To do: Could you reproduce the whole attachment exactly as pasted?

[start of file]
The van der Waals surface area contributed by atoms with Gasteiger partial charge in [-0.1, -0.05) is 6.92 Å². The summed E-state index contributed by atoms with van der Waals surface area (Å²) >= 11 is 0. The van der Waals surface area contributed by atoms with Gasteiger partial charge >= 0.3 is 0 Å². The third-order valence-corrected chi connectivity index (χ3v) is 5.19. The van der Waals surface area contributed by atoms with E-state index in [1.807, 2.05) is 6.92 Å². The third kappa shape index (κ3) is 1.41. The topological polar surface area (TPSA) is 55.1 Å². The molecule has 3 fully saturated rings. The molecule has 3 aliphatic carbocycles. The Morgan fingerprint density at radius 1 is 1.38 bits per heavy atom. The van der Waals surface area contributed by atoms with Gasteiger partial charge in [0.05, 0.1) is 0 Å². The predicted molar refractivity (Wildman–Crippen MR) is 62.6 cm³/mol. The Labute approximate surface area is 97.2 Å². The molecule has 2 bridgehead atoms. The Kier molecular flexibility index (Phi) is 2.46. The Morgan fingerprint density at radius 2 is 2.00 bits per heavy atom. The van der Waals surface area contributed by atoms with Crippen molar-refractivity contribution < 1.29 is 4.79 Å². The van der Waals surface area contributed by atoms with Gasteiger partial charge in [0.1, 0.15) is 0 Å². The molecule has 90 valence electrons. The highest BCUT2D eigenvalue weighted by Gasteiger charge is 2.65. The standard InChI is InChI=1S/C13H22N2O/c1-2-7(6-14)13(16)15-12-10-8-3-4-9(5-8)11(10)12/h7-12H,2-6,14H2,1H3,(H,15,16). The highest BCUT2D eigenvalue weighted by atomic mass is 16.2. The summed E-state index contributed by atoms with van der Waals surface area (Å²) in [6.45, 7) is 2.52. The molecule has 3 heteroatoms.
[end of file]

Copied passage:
The van der Waals surface area contributed by atoms with Gasteiger partial charge in [-0.1, -0.05) is 6.92 Å². The summed E-state index contributed by atoms with van der Waals surface area (Å²) >= 11 is 0. The van der Waals surface area contributed by atoms with Gasteiger partial charge >= 0.3 is 0 Å². The third-order valence-corrected chi connectivity index (χ3v) is 5.19. The van der Waals surface area contributed by atoms with E-state index in [1.807, 2.05) is 6.92 Å². The third kappa shape index (κ3) is 1.41. The topological polar surface area (TPSA) is 55.1 Å². The molecule has 3 fully saturated rings. The molecule has 3 aliphatic carbocycles. The Morgan fingerprint density at radius 1 is 1.38 bits per heavy atom. The van der Waals surface area contributed by atoms with Gasteiger partial charge in [0.05, 0.1) is 0 Å². The predicted molar refractivity (Wildman–Crippen MR) is 62.6 cm³/mol. The Labute approximate surface area is 97.2 Å². The molecule has 2 bridgehead atoms. The Kier molecular flexibility index (Phi) is 2.46. The Morgan fingerprint density at radius 2 is 2.00 bits per heavy atom. The van der Waals surface area contributed by atoms with Crippen molar-refractivity contribution < 1.29 is 4.79 Å². The van der Waals surface area contributed by atoms with Gasteiger partial charge in [0.1, 0.15) is 0 Å². The molecule has 90 valence electrons. The highest BCUT2D eigenvalue weighted by Gasteiger charge is 2.65. The standard InChI is InChI=1S/C13H22N2O/c1-2-7(6-14)13(16)15-12-10-8-3-4-9(5-8)11(10)12/h7-12H,2-6,14H2,1H3,(H,15,16). The highest BCUT2D eigenvalue weighted by atomic mass is 16.2. The summed E-state index contributed by atoms with van der Waals surface area (Å²) in [6.45, 7) is 2.52. The molecule has 3 heteroatoms.